FAS 143 applies to “legal obligations associated with the retirement of a tangible long-lived asset that result from the acquisition, construction, or development and (or) the normal operation of a long-lived asset.... As used in this Statement, a legal obligation is an obligation that a party is required to settle as a result of an existing or enacted law, statute, ordinance, or written or oral contract or by legal construction of a contract under the doctrine of promissory estoppel.” [¶2] It does not apply to obligations that arise from accidents and other “improper operation.” The existence of surety bonds, insurance policies, or other means of covering the obligation does not eliminate the liability, though it may affect determination of the credit-adjusted risk-free rate. [¶16]
As an example, it is generally required legally that underground storage tanks used by service stations be dug up when either they reach the end of their useful life or the station is permanently closed, to reduce the risk of leaks which can contaminate groundwater and soil. Under FAS 143, the station owner (or lessee, if the station is leased) recognizes an ARO liability when the tank is installed, along with a matching asset retirement cost (ARC) asset.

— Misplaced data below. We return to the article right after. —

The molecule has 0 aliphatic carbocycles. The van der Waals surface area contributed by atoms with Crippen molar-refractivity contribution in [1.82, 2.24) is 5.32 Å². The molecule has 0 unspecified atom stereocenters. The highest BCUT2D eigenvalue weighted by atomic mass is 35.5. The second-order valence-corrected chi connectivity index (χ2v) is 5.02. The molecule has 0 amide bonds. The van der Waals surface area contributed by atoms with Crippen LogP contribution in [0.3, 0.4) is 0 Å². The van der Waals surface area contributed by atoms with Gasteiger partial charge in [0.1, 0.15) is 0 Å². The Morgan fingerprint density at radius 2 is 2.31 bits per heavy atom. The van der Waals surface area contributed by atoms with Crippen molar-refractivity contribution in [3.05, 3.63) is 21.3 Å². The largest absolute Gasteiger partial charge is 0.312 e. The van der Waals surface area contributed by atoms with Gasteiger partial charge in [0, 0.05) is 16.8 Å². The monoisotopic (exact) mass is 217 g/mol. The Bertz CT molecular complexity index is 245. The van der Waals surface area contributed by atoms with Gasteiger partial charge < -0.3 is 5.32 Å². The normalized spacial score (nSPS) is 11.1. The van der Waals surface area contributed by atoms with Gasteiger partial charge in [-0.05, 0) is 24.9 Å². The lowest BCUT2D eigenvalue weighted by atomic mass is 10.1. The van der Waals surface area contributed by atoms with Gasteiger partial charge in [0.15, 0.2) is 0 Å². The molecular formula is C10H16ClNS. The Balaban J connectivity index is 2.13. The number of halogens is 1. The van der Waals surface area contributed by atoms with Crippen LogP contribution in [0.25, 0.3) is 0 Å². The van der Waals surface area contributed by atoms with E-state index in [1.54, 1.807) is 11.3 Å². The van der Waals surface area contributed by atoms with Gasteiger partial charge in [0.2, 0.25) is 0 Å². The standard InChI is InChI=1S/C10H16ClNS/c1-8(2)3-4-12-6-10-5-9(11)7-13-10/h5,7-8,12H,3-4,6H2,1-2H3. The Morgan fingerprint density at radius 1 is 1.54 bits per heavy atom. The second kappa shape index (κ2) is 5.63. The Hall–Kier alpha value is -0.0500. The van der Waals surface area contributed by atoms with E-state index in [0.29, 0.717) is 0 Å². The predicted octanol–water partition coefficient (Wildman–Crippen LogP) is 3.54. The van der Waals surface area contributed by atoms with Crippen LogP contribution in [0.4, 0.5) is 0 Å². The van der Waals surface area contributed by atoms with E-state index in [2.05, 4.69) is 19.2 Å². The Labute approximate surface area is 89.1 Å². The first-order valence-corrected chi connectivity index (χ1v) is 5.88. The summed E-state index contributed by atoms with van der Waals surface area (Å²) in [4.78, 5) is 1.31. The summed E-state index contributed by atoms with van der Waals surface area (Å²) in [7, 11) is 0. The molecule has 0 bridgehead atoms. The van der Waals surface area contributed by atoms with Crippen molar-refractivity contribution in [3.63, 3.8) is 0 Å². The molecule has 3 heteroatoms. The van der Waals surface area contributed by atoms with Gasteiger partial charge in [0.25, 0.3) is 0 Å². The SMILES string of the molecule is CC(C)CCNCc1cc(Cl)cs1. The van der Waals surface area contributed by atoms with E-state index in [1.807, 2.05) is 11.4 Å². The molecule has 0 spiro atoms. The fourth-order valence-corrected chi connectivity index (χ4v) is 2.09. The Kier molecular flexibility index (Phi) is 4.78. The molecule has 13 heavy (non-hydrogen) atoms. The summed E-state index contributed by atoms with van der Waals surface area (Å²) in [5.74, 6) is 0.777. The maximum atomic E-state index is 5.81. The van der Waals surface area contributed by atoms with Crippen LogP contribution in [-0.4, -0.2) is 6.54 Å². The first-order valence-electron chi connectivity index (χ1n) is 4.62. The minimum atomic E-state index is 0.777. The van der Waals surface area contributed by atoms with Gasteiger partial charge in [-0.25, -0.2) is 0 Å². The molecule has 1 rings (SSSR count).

Uncertainty as to the size of the cost is not a reason to exclude an asset from ARO accounting. Nor is uncertainty about whether a legal requirement will actually be enforced. Instead, uncertainty is addressed through fair value and expected present value accounting, described later. If, however, it is not possible to make a reasonable estimate of the cost, or of the asset’s life, recognition is delayed until a reasonable estimate can be made. [¶3, ¶A16]
The ARO liability is calculated by estimating the costs associated with retiring the asset, then present valuing the result. Most often, the estimated future cost is calculated by determining the current cost of the work to be done, then estimating an average inflation rate over the expected life of the asset. The present value is then calculated using a “credit-adjusted risk-free rate,” defined as “a risk-free interest rate adjusted for the effect of its credit standing. (Footnote: In determining the adjustment for the effect of its credit standing, an entity should consider the effects of all terms, collateral, and existing guarantees on the fair value of the liability.)” [¶A21, fn 18] The cost should be the cost that would be expended for a third party to do the work involved, even iff the entity expects to do the work using internal resources. [¶A20]